Short-term exercise reduces glucose uptake in brain of sedentary adults
In sedentary subjects with impaired glucose tolerance, short-term exercise reduces the insulin-stimulated glucose uptake (GU) of the brain in all regions except the occipital cortex, a recent study shows.
The research team randomized 21 sedentary subjects (aged 43 to 55 years; body mass index [BMI], 18.5 to 35 kg/m2) to one of two exercise regimens: moderate intensity continuous training (MICT: n=11; mean age 48 years) or sprint interval training (SIT; n=10; mean age 50 years).
In the whole population, body mass (p=0.032), BMI (p=0.025), whole body fat (p=0.007) and whole-body insulin sensitivity (p=0.007) significantly changed with time. SIT improved aerobic capacity by 5 percent, which reached statistical significance (p=0.03)
In the participants who underwent SIT, global insulin-stimulated GU significantly decreased by 14 percent (p=0.03). Analysis by region showed that GU was also significantly decreased in the cerebellum, superior frontal gyrus, medial frontal gyrus, temporal cortex, thalamus and cingulate gyrus (p<0.05 for all). Only the occipital cortex had unchanged uptake.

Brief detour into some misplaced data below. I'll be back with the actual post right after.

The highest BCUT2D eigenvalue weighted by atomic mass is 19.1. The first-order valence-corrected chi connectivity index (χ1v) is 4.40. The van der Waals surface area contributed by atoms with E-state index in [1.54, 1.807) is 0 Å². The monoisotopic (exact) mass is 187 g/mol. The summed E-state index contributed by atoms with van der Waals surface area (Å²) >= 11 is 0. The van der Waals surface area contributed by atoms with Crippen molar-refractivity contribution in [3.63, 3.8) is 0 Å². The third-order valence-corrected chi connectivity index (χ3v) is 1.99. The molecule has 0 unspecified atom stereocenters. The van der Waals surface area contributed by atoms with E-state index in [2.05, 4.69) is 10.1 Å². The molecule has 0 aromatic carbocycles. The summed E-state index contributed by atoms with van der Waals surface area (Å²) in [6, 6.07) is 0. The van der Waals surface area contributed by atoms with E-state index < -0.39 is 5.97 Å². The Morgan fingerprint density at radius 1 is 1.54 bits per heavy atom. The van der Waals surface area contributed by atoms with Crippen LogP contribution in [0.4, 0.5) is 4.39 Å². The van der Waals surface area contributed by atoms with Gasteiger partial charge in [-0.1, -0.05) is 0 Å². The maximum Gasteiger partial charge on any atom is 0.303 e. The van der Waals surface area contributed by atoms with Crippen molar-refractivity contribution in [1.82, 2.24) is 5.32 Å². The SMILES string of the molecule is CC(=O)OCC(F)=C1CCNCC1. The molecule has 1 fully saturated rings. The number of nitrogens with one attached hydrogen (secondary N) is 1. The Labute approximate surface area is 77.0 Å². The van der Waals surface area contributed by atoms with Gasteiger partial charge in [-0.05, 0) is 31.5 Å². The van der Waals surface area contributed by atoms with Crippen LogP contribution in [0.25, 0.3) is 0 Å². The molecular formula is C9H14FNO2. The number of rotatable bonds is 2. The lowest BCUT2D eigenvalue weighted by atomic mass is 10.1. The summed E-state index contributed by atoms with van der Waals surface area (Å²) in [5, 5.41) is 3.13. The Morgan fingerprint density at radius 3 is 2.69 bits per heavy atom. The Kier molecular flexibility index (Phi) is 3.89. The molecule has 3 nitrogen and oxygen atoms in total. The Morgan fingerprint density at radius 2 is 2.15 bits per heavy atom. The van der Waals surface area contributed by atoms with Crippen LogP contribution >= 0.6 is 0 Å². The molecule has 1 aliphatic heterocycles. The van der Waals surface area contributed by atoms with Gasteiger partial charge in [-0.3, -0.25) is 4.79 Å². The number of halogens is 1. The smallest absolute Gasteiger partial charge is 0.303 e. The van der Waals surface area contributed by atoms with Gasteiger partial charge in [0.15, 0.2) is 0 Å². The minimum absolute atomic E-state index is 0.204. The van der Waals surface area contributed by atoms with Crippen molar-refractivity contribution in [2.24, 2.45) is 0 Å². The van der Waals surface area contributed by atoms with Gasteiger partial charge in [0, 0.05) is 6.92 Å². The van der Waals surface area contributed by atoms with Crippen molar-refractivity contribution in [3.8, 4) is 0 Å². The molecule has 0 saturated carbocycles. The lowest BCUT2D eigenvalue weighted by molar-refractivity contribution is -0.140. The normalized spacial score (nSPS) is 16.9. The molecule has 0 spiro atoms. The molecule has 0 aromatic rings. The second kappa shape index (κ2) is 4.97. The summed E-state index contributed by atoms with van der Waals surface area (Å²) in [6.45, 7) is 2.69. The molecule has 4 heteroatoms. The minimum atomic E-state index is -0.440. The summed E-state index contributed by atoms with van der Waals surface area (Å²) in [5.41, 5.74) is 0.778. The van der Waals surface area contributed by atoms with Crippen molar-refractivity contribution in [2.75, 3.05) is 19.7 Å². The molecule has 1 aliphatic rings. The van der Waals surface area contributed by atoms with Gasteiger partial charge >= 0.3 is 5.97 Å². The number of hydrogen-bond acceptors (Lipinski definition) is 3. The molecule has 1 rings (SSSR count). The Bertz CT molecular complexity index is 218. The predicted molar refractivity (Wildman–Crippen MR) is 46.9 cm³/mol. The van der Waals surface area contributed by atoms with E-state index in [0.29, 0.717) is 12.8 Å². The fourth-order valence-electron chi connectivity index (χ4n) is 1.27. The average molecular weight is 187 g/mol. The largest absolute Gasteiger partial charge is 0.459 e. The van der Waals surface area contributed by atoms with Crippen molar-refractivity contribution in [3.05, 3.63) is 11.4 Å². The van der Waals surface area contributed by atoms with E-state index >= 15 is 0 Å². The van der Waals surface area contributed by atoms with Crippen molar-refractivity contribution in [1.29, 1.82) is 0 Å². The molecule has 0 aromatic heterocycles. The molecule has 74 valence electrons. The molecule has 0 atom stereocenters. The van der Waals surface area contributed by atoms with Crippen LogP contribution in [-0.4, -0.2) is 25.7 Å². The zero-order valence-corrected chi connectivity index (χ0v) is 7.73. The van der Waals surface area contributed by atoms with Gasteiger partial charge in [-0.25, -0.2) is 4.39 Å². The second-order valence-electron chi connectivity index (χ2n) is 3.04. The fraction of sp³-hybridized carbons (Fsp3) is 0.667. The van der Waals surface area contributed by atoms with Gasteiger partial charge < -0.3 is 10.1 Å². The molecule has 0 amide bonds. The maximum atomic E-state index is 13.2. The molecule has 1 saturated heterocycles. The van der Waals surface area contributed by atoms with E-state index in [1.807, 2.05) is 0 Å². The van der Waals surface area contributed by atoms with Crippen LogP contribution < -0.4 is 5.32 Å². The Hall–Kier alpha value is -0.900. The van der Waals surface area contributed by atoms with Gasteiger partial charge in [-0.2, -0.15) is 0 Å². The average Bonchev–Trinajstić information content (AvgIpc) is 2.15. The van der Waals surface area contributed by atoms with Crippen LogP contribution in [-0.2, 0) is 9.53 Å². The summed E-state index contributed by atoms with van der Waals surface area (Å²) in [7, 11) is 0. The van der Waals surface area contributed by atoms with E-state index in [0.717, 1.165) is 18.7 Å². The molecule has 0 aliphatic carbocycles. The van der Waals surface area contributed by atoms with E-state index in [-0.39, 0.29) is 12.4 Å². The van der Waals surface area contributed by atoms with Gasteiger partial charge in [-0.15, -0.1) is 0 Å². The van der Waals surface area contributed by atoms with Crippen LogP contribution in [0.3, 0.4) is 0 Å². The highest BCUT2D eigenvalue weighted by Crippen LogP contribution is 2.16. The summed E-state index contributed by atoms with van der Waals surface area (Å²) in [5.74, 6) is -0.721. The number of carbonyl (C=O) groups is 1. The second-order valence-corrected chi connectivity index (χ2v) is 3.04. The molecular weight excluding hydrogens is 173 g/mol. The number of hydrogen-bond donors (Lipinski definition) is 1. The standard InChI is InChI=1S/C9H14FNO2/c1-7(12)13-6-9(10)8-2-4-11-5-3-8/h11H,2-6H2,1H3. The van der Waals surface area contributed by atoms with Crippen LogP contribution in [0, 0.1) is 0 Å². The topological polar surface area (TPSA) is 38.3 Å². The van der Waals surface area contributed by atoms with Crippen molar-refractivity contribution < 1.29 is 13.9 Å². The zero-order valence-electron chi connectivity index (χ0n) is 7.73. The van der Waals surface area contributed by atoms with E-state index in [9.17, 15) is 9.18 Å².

In contrast, participants who underwent MICT experienced no significant changes in insulin-stimulated GU either globally or in any of the regions analysed.
On the other hand, fatty acid uptake in the brain, whether globally or in any of the regions, was not significantly changed after any type of exercise training.
“[A]lthough both SIT and MICT enhanced whole-body insulin sensitivity, only SIT decreased the insulin-stimulated brain GU in the sedentary, middle-aged [individuals] with impaired glucose tolerance,” the researchers said.